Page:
“I Am Becoming My Mother”

“Flowers of North America” by Lou Paper

Today’s offering comes from Jamaican poet Lorna Goodison. I am currently reading I Am Becoming My Mother, her second collection of poetry. I struggled with the decision over which poem to share. I would have been satisfied with any poem in the book, but was literally torn when it came to works like “Guinea Woman,” “We Are the Women,” and “Garden of the Women Once Fallen.” I was driving myself crazy, so I decided on the one below on the basis that it is the title poem.

“I Am Becoming My Mother” by Lorna Goodison

Yellow/brown woman
fingers smelling always of onion

My mother raises rare blooms
and waters them with tea
her birth waters sang like rivers
my mother is now me

My mother had a linen dress
the colour of sky
and stored lace and damask
tablecloths
to pull shame out of her eye.

I am becoming my mother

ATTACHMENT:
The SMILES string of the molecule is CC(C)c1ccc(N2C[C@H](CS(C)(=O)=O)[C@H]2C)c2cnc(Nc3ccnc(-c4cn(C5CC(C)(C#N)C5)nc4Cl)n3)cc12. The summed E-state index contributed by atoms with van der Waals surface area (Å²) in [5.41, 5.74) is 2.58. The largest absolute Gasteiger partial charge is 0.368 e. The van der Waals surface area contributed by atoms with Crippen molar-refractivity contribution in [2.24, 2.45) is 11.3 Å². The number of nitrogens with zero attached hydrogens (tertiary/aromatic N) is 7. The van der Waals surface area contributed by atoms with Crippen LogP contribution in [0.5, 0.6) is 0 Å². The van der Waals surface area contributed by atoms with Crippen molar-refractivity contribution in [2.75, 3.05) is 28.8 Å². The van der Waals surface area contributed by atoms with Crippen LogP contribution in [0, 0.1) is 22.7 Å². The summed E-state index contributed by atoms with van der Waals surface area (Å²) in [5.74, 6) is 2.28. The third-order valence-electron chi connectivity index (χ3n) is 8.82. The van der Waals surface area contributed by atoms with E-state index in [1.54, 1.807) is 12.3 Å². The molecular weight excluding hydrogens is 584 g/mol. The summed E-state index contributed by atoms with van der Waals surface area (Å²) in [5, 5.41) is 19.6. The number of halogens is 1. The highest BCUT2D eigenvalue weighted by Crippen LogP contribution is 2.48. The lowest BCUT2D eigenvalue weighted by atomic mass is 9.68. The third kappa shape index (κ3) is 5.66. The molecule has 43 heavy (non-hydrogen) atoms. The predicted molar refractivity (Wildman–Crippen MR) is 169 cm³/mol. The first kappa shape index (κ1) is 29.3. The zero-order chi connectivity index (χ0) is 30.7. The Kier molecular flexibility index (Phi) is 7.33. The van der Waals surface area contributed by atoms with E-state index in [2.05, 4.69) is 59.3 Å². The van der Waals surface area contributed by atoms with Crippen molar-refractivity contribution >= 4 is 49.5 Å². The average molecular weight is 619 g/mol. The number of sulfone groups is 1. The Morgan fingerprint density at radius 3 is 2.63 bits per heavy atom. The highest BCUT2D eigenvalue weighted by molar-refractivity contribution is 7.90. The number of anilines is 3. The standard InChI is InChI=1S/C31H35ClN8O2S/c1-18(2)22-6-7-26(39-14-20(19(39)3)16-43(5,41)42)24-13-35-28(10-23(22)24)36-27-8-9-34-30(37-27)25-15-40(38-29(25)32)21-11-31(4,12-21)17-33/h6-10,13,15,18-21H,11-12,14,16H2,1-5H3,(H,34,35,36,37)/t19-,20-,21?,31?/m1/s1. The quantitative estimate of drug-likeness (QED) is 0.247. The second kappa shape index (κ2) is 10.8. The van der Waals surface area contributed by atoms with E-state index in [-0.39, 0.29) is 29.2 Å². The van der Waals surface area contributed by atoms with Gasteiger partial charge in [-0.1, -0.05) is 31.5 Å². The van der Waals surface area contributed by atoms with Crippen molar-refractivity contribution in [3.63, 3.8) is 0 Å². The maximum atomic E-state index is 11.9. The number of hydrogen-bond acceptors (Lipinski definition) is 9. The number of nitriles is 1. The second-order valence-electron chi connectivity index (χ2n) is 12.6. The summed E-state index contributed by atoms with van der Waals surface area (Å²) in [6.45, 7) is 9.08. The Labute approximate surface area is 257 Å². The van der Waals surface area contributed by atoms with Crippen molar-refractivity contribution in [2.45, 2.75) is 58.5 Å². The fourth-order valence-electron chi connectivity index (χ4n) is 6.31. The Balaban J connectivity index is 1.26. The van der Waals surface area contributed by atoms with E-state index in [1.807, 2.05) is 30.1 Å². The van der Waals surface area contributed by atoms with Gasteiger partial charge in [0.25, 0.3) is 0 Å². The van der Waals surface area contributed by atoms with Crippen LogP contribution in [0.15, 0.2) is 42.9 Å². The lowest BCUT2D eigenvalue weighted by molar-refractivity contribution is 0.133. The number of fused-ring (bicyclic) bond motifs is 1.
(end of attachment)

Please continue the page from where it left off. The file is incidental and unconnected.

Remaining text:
brown/yellow woman
fingers smelling always of onions.

I am drawn to Goodison’s writing for a few reasons. Among them the cadence that makes me want to sing rather than just read the words and her masterful use of imagery, which makes the ordinary deeply striking.


About the image: The postcard above came from my swap-bot pal, EricB. I was randomly selected to receive this postcard via a giveaway on Instagram. Yay, me! The postcard was designed by Lou Papers, and was bedecked with even more flowers on the back.

7 thoughts on ““I Am Becoming My Mother”

  1. franhunne4u says:

    Not all of us have mothers who we can aspire to be. Some of us had mentally ill ones (narcissistic personalities, mothers suffering from depression, addicted mothers). So for some of us this poem is followed by a hollow laughter.

    That woman described was more my grandmother. I count my blessings to have had the most saintly step-grandmother ever who stepped up to bring up two girls who were not her own, not even her biological grandchildren, when she was already seeing old age coming closer … I am now the age my grandmother was when I started school. Could I do that now? No way. I could not even become my grandmother if I had to. I would probably become my overwhelmed, depressive mother instead. And here the circle closes. For some of us the poem describes a nightmare.

    Like

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